Altuve’s throwing yips hurt Astros again in Game 3 of ALCS – The Denver Post
SAN DIEGO — José Altuve was the AL MVP in 2017 when his Houston Astros sometimes knew exactly what pitches were coming.
Now, he doesn’t even know where his own throws are going.
Altuve committed his fourth throwing error this postseason and third of the AL Championship Series on Tuesday night in the sixth inning of Game 3 against the Tampa Bay Rays. The normally reliable second baseman has an undeniable case of the yips, and it’s hurting the Astros badly.
Altuve also made two throwing errors in Game 2 of the series, contributing significantly to the Astros’ 4-2 loss. His three errors in the last two games led to five runs while prolonging rallies that would have been largely shut down by solid defensive play.
The six-time All-Star homered in the first inning of Game 3, but his subsequent error cleared the way for a five-run rally by the Rays, who took a 5-1 lead in the game in their quest for a 3-0 series lead.
With a runner on first, Altuve fielded Brandon Lowe’s grounder and botched a routine toss to second base on an attempted forceout of Randy Arozarena. Altuve bounced his throw past shortstop Carlos Correa into left field with a noticeably unnatural throwing motion, ruining any chance at a double play.
The Astros then removed starter José Urquidy, who had been pitching well before the error. During the pitching change, Altuve stood by himself at second with his hat off while the other three Houston infielders went to the mound. Afterward, they went over to Altuve, giving him encouragement and support.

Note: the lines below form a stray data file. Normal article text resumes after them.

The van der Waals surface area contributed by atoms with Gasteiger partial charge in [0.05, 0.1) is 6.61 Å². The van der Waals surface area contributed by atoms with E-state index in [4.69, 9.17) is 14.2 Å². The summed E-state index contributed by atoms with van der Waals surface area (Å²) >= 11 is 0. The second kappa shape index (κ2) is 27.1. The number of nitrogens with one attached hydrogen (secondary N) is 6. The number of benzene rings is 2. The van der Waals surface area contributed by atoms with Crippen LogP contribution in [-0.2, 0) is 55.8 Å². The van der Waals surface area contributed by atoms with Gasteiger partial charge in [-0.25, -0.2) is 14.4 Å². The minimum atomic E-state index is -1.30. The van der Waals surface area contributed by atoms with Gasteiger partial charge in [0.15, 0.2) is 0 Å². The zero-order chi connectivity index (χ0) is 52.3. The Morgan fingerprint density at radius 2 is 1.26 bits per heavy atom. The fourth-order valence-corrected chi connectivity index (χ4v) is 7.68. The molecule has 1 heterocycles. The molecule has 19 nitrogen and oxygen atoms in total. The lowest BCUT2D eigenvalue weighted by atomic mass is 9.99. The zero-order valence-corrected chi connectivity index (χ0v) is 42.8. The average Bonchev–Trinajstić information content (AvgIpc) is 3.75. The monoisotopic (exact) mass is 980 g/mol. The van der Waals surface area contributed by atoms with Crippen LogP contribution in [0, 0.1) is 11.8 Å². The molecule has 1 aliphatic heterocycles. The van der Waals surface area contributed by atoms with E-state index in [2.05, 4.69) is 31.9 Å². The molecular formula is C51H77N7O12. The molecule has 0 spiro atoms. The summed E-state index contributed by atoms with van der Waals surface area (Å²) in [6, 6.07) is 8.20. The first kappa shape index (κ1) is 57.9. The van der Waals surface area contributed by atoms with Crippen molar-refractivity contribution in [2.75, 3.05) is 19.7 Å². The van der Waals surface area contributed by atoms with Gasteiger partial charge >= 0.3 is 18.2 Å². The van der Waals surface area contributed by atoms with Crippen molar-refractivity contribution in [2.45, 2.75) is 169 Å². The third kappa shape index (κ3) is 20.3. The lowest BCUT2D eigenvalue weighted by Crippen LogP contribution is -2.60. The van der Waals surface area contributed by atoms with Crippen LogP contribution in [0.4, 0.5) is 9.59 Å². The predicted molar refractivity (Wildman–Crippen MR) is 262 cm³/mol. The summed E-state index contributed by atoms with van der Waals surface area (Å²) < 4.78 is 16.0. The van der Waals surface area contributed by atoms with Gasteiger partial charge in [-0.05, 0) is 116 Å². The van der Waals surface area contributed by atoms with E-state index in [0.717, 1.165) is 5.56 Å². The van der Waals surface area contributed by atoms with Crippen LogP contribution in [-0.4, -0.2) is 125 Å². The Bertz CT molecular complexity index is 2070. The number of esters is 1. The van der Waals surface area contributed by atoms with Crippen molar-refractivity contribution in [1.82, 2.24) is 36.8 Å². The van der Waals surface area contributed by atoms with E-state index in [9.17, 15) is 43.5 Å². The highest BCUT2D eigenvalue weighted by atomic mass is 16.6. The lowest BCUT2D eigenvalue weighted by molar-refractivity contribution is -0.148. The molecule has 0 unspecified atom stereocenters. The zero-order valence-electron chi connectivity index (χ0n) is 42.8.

But the Rays promptly capitalized against reliever Enoli Paredes with back-to-back singles to take the lead. Joey Wendle’s two-run single with the bases loaded put Tampa Bay up 2-1, and pinch-hitter Hunter Renfroe’s two-run double made it 5-1 before the inning finally ended with 11 Rays coming to the plate.
Altuve’s errors contrast sharply with the near-flawless defense being played by the Rays, who have made a handful of sparkling defensive plays in each game of the ALCS.
Altuve’s problems also loomed large over Game 2, in which he bounced two throws to first from shallow right field while playing in a defensive shift. After the second error, Correa took Altuve’s normal spot in the Astros’ shift, and he retained the spot in Game 3.
“You just hope he isn’t getting the yips, because invariably they come in bunches,” said Houston manager Dusty Baker, who gave Altuve a hug in the dugout after the third inning Monday. “Everything comes in bunches. I just told him to flush it. This guy has been awesome for us. You’ve got to flush it and move on, or else it multiplies. I’m sure he’ll do that.”
Altuve also made a throwing error in Game 2 of the first-round series against Minnesota. He committed only four errors during the regular season for Houston, which led the majors with a .991 fielding percentage.
He committed just two errors in his first 47 career postseason games before this year. The 5-foot-6 Venezuelan dynamo is generally considered a solid fielder at second, winning a Gold Glove in 2015.
Altuve won the AL batting title in 2017, when Houston beat the Los Angeles Dodgers in the World Series for its first championship.
Last offseason, an investigation by Major League Baseball determined the Astros stole signs illegally in 2017 and 2018 using a camera in center field.
Altuve is still contributing at the plate for Houston. His first-inning solo homer off Ryan Yarbrough was his fourth of this postseason and the 17th of his playoff career, and his six career homers in the ALCS are the most in major league history.